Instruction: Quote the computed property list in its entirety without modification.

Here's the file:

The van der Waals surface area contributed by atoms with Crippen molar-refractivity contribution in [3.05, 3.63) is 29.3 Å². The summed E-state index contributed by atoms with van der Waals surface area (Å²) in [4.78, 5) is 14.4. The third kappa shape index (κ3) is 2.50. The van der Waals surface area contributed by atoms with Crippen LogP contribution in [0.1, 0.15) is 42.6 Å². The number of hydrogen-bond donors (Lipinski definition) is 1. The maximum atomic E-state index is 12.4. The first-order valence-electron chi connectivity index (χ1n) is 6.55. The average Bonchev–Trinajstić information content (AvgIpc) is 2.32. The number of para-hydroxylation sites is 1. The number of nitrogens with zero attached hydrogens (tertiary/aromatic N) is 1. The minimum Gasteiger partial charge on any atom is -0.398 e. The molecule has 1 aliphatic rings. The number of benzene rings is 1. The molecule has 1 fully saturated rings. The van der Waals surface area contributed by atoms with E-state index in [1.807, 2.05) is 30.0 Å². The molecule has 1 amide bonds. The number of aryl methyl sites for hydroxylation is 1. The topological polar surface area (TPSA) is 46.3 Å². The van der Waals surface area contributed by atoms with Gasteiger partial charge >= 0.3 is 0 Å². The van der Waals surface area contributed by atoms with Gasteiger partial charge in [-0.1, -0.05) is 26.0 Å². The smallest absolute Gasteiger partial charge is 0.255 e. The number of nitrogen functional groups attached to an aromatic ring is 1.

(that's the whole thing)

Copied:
The van der Waals surface area contributed by atoms with Crippen molar-refractivity contribution in [3.05, 3.63) is 29.3 Å². The summed E-state index contributed by atoms with van der Waals surface area (Å²) in [4.78, 5) is 14.4. The third kappa shape index (κ3) is 2.50. The van der Waals surface area contributed by atoms with Crippen LogP contribution in [0.1, 0.15) is 42.6 Å². The number of hydrogen-bond donors (Lipinski definition) is 1. The maximum atomic E-state index is 12.4. The first-order valence-electron chi connectivity index (χ1n) is 6.55. The average Bonchev–Trinajstić information content (AvgIpc) is 2.32. The number of para-hydroxylation sites is 1. The number of nitrogens with zero attached hydrogens (tertiary/aromatic N) is 1. The minimum Gasteiger partial charge on any atom is -0.398 e. The molecule has 1 aliphatic rings. The number of benzene rings is 1. The molecule has 1 fully saturated rings. The van der Waals surface area contributed by atoms with E-state index in [1.807, 2.05) is 30.0 Å². The molecule has 1 amide bonds. The number of aryl methyl sites for hydroxylation is 1. The topological polar surface area (TPSA) is 46.3 Å². The van der Waals surface area contributed by atoms with Gasteiger partial charge >= 0.3 is 0 Å². The van der Waals surface area contributed by atoms with Gasteiger partial charge in [-0.1, -0.05) is 26.0 Å². The smallest absolute Gasteiger partial charge is 0.255 e. The number of nitrogen functional groups attached to an aromatic ring is 1.